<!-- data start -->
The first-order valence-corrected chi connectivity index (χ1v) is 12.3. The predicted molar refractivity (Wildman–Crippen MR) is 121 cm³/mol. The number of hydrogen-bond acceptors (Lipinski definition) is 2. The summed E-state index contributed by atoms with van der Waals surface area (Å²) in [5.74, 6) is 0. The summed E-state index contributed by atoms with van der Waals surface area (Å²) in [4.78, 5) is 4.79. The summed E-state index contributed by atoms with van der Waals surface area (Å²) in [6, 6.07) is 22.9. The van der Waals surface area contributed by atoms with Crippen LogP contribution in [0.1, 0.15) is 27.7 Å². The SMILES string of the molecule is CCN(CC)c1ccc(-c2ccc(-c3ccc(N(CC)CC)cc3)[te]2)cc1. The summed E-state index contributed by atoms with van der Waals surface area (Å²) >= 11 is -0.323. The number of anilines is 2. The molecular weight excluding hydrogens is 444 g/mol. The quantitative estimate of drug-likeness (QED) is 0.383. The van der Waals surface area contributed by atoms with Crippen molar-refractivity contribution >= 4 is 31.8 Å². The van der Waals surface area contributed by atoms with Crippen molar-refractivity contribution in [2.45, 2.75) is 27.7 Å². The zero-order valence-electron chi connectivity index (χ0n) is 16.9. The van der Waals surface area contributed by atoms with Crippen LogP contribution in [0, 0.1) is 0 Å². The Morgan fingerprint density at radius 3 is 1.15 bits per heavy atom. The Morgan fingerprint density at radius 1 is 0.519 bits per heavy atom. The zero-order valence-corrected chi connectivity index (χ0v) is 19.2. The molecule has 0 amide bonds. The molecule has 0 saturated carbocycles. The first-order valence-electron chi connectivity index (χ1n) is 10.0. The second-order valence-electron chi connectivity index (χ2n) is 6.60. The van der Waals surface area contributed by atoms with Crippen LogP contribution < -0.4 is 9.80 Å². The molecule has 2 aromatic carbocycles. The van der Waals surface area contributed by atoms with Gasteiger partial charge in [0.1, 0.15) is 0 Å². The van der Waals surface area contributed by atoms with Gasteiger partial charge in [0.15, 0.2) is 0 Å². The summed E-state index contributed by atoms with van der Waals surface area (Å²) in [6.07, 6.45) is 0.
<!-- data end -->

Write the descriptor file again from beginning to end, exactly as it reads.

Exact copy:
The first-order valence-corrected chi connectivity index (χ1v) is 12.3. The predicted molar refractivity (Wildman–Crippen MR) is 121 cm³/mol. The number of hydrogen-bond acceptors (Lipinski definition) is 2. The summed E-state index contributed by atoms with van der Waals surface area (Å²) in [5.74, 6) is 0. The summed E-state index contributed by atoms with van der Waals surface area (Å²) in [4.78, 5) is 4.79. The summed E-state index contributed by atoms with van der Waals surface area (Å²) in [6, 6.07) is 22.9. The van der Waals surface area contributed by atoms with Crippen LogP contribution in [0.1, 0.15) is 27.7 Å². The SMILES string of the molecule is CCN(CC)c1ccc(-c2ccc(-c3ccc(N(CC)CC)cc3)[te]2)cc1. The summed E-state index contributed by atoms with van der Waals surface area (Å²) >= 11 is -0.323. The number of anilines is 2. The molecular weight excluding hydrogens is 444 g/mol. The quantitative estimate of drug-likeness (QED) is 0.383. The van der Waals surface area contributed by atoms with Crippen molar-refractivity contribution >= 4 is 31.8 Å². The van der Waals surface area contributed by atoms with Crippen molar-refractivity contribution in [2.45, 2.75) is 27.7 Å². The zero-order valence-electron chi connectivity index (χ0n) is 16.9. The van der Waals surface area contributed by atoms with Crippen LogP contribution in [0, 0.1) is 0 Å². The Morgan fingerprint density at radius 3 is 1.15 bits per heavy atom. The Morgan fingerprint density at radius 1 is 0.519 bits per heavy atom. The zero-order valence-corrected chi connectivity index (χ0v) is 19.2. The molecule has 0 amide bonds. The molecule has 0 saturated carbocycles. The first-order valence-electron chi connectivity index (χ1n) is 10.0. The second-order valence-electron chi connectivity index (χ2n) is 6.60. The van der Waals surface area contributed by atoms with Crippen LogP contribution < -0.4 is 9.80 Å². The molecule has 2 aromatic carbocycles. The van der Waals surface area contributed by atoms with Gasteiger partial charge in [0.1, 0.15) is 0 Å². The van der Waals surface area contributed by atoms with Gasteiger partial charge in [0.15, 0.2) is 0 Å². The summed E-state index contributed by atoms with van der Waals surface area (Å²) in [6.07, 6.45) is 0.